Multiple Sclerosis Research Highlights 2015

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National MS Society Spotlights Key Progress for the Year

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Important research progress occurred in 2015, offering new leads in stopping multiple sclerosis in its tracks, restoring function that has been lost, and ending MS forever. The National MS Society, for its part, is pursuing all promising paths to uncover solutions, wherever those opportunities exist. Moreover, Society investments in research continue to increase, they will reach nearly $54 million in 2015, supporting 380 new and ongoing research projects and initiatives. Here is a brief summary of significant 2015 research progress and initiatives, including links to details.


  • Positive results were reported from three phase 3 trials of an experimental therapy called ocrelizumab (Genentech, a member of the Roche Group), showing positive effects in relapsing MS and, for the first time in a large-scale trial, a modest impact in primary progressive MS.
  • A new study uncovered a gene variation linked to response to MS therapy, which may open new treatment approaches toward the important goal of personalized medicine in MS.
  • The first generic version of daily Copaxone® (glatiramer acetate), branded "Glatopa” (by Sandoz, a Novartis company, developed in collaboration with Momenta Pharmaceuticals), was approved by the FDA and distribution began by Sandoz in June. Additional generics of this therapy are expected soon.
  • Scientists at the University of Virginia uncovered evidence of a previously unrecognized network of vessels that facilitate immune system activity in the brain. The team showed evidence of this network of “lymphatic vessels,” in both mice and people. Further research is needed to understand how and whether lymphatic vessels play a role in MS, and whether they present new opportunities for stopping MS disease activity.
  • Results were published from a Phase 3 Trial of daclizumab high-yield process (Zinbryta™) in relapsing MS, showing it could significantly reduce relapse rates and disease activity observed on MRI scans over the course of 2 to 3 years. (Biogen and AbbVie have applied to regulatory agencies in the U.S. and Europe to obtain marketing approval to treat people with MS.)
  • A clinical trial co-funded by the Society of a repurposed oral epilepsy therapy called phenytoin showed promise for protecting the nervous system. Neuroprotection is a leading strategy for slowing down or stopping progression.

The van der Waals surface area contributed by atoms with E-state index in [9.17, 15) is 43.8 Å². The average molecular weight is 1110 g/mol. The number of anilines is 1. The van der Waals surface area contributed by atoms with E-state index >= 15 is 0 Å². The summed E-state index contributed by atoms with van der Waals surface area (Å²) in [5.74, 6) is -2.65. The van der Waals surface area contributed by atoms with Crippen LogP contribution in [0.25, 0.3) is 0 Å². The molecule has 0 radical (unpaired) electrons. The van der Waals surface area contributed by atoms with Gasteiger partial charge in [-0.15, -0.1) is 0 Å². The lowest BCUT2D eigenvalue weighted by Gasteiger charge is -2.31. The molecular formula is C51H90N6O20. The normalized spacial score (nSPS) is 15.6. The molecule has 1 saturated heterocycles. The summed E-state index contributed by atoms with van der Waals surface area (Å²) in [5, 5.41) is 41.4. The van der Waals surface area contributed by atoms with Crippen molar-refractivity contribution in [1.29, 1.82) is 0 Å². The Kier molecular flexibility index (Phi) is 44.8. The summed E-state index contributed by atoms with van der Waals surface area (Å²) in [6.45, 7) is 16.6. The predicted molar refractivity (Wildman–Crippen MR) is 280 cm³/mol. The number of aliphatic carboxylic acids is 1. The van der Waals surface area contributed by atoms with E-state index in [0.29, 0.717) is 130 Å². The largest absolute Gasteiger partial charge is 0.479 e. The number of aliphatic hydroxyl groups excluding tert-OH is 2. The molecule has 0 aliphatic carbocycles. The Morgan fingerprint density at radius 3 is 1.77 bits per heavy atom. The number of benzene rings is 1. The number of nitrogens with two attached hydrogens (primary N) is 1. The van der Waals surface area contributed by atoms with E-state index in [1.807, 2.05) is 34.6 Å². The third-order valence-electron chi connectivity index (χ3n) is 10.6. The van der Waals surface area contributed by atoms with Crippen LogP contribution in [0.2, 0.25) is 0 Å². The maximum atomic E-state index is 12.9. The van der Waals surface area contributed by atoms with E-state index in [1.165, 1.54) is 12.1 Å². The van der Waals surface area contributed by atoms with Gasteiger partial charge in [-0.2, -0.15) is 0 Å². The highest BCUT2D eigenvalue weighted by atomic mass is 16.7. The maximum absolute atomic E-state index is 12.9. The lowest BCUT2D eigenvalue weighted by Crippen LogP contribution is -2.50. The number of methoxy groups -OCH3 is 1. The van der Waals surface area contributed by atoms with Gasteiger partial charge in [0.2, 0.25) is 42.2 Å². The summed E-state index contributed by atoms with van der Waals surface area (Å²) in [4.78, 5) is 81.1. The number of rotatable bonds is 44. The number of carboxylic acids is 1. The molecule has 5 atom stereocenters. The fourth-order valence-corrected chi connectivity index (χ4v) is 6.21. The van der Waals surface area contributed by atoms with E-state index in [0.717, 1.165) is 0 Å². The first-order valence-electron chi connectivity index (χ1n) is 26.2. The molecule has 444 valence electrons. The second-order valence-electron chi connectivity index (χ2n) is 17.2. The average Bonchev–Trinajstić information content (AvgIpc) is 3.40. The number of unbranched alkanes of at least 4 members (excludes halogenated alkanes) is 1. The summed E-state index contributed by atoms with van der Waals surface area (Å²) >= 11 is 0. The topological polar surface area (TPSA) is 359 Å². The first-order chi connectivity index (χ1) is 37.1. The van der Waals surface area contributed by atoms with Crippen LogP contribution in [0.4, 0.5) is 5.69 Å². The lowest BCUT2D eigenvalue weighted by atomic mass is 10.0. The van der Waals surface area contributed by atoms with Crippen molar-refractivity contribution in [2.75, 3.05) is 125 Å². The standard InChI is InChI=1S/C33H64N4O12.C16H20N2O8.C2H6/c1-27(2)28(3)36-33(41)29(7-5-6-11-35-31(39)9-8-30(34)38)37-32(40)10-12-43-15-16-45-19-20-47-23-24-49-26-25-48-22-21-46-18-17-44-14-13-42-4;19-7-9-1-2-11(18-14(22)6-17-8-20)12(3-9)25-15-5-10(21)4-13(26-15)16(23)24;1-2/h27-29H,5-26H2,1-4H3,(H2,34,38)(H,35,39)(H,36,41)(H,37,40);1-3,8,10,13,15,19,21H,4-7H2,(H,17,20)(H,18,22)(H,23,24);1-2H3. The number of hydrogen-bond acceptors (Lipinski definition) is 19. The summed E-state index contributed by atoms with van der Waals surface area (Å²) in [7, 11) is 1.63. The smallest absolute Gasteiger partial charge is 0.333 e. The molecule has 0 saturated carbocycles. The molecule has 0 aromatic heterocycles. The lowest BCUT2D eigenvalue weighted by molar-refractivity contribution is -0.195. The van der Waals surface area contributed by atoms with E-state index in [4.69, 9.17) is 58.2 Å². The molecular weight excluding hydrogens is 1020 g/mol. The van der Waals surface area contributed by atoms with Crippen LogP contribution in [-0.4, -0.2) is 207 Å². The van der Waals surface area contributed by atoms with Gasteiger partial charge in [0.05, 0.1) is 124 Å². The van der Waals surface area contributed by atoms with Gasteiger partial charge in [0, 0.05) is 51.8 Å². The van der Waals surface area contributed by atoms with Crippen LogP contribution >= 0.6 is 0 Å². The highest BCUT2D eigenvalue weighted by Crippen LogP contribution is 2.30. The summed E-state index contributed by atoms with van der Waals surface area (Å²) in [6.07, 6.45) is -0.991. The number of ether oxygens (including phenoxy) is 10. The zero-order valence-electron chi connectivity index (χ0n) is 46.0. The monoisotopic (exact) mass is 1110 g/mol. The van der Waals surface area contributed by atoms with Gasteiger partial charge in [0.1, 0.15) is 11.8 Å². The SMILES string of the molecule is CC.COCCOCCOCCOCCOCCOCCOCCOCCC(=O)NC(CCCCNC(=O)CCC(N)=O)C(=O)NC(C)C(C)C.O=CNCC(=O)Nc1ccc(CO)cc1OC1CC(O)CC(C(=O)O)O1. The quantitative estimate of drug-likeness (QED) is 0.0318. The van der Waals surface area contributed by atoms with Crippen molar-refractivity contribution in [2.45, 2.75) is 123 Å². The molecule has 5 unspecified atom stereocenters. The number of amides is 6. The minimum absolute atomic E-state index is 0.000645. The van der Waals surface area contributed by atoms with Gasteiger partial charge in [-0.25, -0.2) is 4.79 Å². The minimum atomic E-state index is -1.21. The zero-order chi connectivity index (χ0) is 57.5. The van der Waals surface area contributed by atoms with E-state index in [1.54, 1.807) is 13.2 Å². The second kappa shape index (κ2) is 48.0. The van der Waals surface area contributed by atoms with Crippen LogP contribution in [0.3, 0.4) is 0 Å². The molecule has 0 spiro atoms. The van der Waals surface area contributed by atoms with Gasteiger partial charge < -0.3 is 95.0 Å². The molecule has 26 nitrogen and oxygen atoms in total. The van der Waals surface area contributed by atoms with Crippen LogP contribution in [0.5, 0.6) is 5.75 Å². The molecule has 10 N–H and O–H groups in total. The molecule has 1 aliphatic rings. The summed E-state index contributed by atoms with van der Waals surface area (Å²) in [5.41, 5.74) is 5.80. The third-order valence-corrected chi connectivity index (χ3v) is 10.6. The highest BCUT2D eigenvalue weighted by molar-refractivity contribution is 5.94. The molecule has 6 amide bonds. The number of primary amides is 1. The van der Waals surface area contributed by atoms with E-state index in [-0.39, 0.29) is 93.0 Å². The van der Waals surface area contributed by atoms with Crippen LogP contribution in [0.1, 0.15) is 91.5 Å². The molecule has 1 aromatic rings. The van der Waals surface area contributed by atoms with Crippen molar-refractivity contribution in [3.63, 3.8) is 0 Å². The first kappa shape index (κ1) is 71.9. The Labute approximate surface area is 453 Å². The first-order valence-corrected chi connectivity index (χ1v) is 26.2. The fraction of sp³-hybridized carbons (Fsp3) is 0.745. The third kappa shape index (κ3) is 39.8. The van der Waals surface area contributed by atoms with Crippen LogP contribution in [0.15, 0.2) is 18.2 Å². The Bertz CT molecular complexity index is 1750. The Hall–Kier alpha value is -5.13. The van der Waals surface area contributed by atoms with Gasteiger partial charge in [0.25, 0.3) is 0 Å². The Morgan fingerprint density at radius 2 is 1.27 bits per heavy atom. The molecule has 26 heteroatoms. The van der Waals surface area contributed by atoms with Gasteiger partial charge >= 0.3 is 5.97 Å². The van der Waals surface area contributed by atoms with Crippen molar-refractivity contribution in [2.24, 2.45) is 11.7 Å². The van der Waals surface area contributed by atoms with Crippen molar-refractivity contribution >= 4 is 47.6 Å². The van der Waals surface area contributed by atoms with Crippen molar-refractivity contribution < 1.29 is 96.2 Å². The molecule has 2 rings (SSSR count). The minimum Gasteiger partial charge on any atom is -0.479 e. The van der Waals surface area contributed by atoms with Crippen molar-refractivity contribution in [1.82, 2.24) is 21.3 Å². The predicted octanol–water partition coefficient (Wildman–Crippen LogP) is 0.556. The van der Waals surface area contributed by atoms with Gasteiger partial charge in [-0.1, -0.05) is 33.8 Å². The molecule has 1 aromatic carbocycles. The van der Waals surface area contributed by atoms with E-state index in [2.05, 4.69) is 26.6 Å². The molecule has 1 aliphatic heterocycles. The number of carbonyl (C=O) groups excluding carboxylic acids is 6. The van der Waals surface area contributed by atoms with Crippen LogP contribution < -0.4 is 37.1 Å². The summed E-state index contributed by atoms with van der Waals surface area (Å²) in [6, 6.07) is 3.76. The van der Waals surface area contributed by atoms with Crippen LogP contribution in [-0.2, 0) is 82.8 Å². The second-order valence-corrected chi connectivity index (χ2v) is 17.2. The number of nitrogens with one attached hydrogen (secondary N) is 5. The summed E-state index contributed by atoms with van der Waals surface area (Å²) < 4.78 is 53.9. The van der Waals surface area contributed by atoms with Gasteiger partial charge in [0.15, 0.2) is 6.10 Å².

• A study found that MS progressed faster in those who continue to smoke cigarettes compared to those who quit after an MS diagnosis. This may be explained in part by a Society-funded study showing that mice exposed to smoke showed increased inflammation and oxidative stress.
  • The MS Outcome Assessments Consortium had its 3rd annual meeting with the FDA, and added new clinical trials data and partners in this global effort to develop a tool that will provide a sensitive way to detect the benefit of potential treatments that slow or reverse MS progression.
  • The International Progressive MS Alliance held a scientific meeting on MS pathophysiology, funded 11 new collaborative network planning grants, and has grown to 14 member societies and pharmaceutical participation through the Industry Forum.


  • Promising results were reported from a phase 2 clinical trial of the leading myelin repair strategy called anti-LINGO (Biogen). The agent was given by monthly IV infusion for 20 weeks to 82 people who had a first episode of optic neuritis (which often precedes a confirmed diagnosis of MS). Those given anti-LINGO had faster nerve signals – thought to be an indicator of myelin repair – along the optic nerve compared to those on placebo.
  • The Society convened the International Conference on Cell-Based Therapies for Multiple Sclerosis in Lisbon in November 2015, gathering more than 70 experts to discuss the state of cell therapy and possible next steps to drive comprehensive research and collaborations, and to develop clinical trial designs to provide timely answers to the question of which cells and approaches show most promise for treating people with MS.
  • Researchers funded by the Society discovered novel stem cells residing in the brain, and found a way to stimulate the cells to repair myelin in mice with an MS-like disease. The Society, through Fast Forward, has partnered with the team to develop a potential therapy for MS based on these findings.